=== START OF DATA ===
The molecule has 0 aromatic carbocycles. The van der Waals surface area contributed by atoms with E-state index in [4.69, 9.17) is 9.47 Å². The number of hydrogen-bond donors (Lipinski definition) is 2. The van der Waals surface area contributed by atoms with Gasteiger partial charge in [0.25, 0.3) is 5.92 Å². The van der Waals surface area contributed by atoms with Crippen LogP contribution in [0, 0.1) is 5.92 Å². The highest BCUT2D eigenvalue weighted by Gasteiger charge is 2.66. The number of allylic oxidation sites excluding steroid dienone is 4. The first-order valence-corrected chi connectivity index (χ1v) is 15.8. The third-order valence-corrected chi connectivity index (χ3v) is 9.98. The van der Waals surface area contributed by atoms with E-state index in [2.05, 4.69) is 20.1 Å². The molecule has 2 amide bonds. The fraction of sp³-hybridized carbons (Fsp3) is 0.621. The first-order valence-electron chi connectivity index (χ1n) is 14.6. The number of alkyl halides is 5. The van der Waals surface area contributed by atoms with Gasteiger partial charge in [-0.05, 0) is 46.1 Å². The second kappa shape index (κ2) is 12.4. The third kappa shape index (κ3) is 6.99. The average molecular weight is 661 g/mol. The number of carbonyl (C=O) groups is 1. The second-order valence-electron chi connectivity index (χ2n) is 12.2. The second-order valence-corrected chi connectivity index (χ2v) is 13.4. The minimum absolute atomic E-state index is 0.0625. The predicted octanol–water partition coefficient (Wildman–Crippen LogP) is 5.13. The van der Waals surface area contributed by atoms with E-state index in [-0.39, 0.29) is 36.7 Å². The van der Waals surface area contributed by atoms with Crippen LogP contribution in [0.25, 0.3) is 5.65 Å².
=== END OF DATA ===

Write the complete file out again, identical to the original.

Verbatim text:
The molecule has 0 aromatic carbocycles. The van der Waals surface area contributed by atoms with E-state index in [4.69, 9.17) is 9.47 Å². The number of hydrogen-bond donors (Lipinski definition) is 2. The van der Waals surface area contributed by atoms with Gasteiger partial charge in [0.25, 0.3) is 5.92 Å². The van der Waals surface area contributed by atoms with Crippen LogP contribution in [0, 0.1) is 5.92 Å². The highest BCUT2D eigenvalue weighted by Gasteiger charge is 2.66. The number of allylic oxidation sites excluding steroid dienone is 4. The first-order valence-corrected chi connectivity index (χ1v) is 15.8. The third-order valence-corrected chi connectivity index (χ3v) is 9.98. The van der Waals surface area contributed by atoms with E-state index in [2.05, 4.69) is 20.1 Å². The molecule has 2 amide bonds. The fraction of sp³-hybridized carbons (Fsp3) is 0.621. The first-order valence-electron chi connectivity index (χ1n) is 14.6. The number of alkyl halides is 5. The van der Waals surface area contributed by atoms with Gasteiger partial charge in [-0.05, 0) is 46.1 Å². The second kappa shape index (κ2) is 12.4. The third kappa shape index (κ3) is 6.99. The average molecular weight is 661 g/mol. The number of carbonyl (C=O) groups is 1. The second-order valence-electron chi connectivity index (χ2n) is 12.2. The second-order valence-corrected chi connectivity index (χ2v) is 13.4. The minimum absolute atomic E-state index is 0.0625. The predicted octanol–water partition coefficient (Wildman–Crippen LogP) is 5.13. The van der Waals surface area contributed by atoms with E-state index in [-0.39, 0.29) is 36.7 Å². The van der Waals surface area contributed by atoms with Crippen LogP contribution in [0.25, 0.3) is 5.65 Å².